The book is so banal that I felt humiliated; rather than any catharsis coming from laying into the author or the publishing culture, I feel embarrassed at airing my criticisms. I feel like the victim of a scam, reporting to the faceless authorities over the phone that I have been conned, and getting the impression that they think I ought to have known better. Even when Szalay's writing is tolerably good, he indulges in some basic blunders that any invested editor would have flagged. For example, Szalay has a penchant for unnecessary detail; he won't say sunglasses when he can say Ray-Ban Wayfarers, or car when he can say Audi Q3. Such detail is irrelevant and the fact that it survives in the final piece highlights that much of the rest is irrelevant too. None of the stories end with any sort of resolution or insight – not even a strong line – and the dialogue is so bland and so unconnected to anything in the plots (for what they're worth) that I just wanted everyone to stop speaking and for the book to be over already.

The problem, even then, isn't that Szalay's writing is depressing or insipid or featureless, or even that the book corrals its sad-sack male specimens simply to provide yet another morose cultural freakshow for the chattering classes to feel superior to. It's that Szalay doesn't even try to find purpose, dignity, or even a mere glimpse of clarity for his characters – and, by extension, for his readers, who presumably follow characters in order to invest in their stories and see them emerge. What sort of artist are we breeding, who doesn't see it as his purpose to elevate, through the medium of art – to provide insight or value? All That Man Is is just so damn pointless, and pointlessness appears to be the point. There are men in the world in need of direction, who might want a story to latch onto, an artist who speaks to them in their core, but they aren't likely to find it in a toneless story about a man chasing poon and being useless. No matter how craftily it's marketed.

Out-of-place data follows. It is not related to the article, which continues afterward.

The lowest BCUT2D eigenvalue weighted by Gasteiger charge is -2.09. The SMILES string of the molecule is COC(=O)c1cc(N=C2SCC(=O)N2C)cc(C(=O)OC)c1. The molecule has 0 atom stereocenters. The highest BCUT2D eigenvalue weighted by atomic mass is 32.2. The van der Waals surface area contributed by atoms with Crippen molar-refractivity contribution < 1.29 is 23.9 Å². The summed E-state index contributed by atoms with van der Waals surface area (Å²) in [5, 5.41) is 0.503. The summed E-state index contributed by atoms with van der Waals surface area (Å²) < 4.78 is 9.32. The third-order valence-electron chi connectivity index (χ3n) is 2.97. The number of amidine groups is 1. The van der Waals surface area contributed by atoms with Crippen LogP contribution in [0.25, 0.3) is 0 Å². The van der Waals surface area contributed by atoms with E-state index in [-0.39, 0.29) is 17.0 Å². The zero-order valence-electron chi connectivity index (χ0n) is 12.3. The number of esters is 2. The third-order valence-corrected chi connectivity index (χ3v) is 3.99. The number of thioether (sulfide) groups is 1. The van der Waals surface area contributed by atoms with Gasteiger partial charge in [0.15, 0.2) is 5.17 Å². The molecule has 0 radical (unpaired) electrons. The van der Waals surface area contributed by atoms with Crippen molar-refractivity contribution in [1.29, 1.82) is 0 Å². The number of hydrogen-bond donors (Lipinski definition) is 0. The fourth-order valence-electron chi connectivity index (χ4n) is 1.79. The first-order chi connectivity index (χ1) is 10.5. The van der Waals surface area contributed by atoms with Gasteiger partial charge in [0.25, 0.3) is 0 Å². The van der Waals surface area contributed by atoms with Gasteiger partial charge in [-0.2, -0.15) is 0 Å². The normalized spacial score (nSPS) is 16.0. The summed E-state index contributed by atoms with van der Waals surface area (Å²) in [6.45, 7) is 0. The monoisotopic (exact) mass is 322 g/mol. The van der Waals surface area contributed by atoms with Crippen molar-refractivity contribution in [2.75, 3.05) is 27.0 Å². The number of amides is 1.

You do have to wonder what these writers learn in their workshops, and what goes through the heads of agents and editors when they not only engage with this stuff, but choose it over the wealth of unpublished writing that must surely exist out there. Surely there must be something more original out there than this painful guff, if the self-satisfied denizens of the industry had the courage to look? There seem to be a lot of writers chronicling ennui and supposedly 'ordinary lives' nowadays, and I suspect it's because they want to be known as writers and they know the right people, but when it comes down to it none of them actually have a damn thing to say. ( )
1 ääni MikeFutcher | May 25, 2021 |
Näyttää 1-5 (yhteensä 22) (seuraava | näytä kaikki)
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Here are nine men. Each of them is at a different stage in life, each of them is away from home, and each of them is striving - in the suburbs of Prague, in an over-developed Alpine village, beside a Belgian motorway, in a crap Cypriot hotel - to understand just what it means to be alive, here and now. Vibrating with detail and intelligence, pathos and surprise, All That Man Is is a portrait of contemporary manhood, contemporary Europe and contemporary life from a British writer of supreme gifts - the master of a new kind of realism.